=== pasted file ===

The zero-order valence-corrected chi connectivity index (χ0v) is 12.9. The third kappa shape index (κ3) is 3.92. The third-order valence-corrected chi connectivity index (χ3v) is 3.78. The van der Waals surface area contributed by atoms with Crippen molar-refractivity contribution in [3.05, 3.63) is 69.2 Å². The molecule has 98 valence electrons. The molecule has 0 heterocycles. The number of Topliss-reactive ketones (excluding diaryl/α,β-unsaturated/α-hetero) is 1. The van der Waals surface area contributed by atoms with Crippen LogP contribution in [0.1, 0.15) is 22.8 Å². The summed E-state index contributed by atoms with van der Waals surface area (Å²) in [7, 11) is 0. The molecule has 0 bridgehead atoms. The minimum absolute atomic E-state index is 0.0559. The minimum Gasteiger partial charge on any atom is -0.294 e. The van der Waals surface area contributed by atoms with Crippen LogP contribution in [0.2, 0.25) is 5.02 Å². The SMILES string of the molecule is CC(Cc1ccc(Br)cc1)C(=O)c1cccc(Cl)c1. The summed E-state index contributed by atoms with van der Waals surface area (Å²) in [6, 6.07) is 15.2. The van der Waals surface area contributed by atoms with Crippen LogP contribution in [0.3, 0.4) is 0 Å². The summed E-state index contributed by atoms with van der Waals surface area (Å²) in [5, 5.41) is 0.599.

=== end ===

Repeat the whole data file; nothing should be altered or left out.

The zero-order valence-corrected chi connectivity index (χ0v) is 12.9. The third kappa shape index (κ3) is 3.92. The third-order valence-corrected chi connectivity index (χ3v) is 3.78. The van der Waals surface area contributed by atoms with Crippen molar-refractivity contribution in [3.05, 3.63) is 69.2 Å². The molecule has 98 valence electrons. The molecule has 0 heterocycles. The number of Topliss-reactive ketones (excluding diaryl/α,β-unsaturated/α-hetero) is 1. The van der Waals surface area contributed by atoms with Crippen LogP contribution in [0.1, 0.15) is 22.8 Å². The summed E-state index contributed by atoms with van der Waals surface area (Å²) in [7, 11) is 0. The molecule has 0 bridgehead atoms. The minimum absolute atomic E-state index is 0.0559. The minimum Gasteiger partial charge on any atom is -0.294 e. The van der Waals surface area contributed by atoms with Crippen LogP contribution in [0.2, 0.25) is 5.02 Å². The SMILES string of the molecule is CC(Cc1ccc(Br)cc1)C(=O)c1cccc(Cl)c1. The summed E-state index contributed by atoms with van der Waals surface area (Å²) in [6, 6.07) is 15.2. The van der Waals surface area contributed by atoms with Crippen LogP contribution in [0.3, 0.4) is 0 Å². The summed E-state index contributed by atoms with van der Waals surface area (Å²) in [5, 5.41) is 0.599.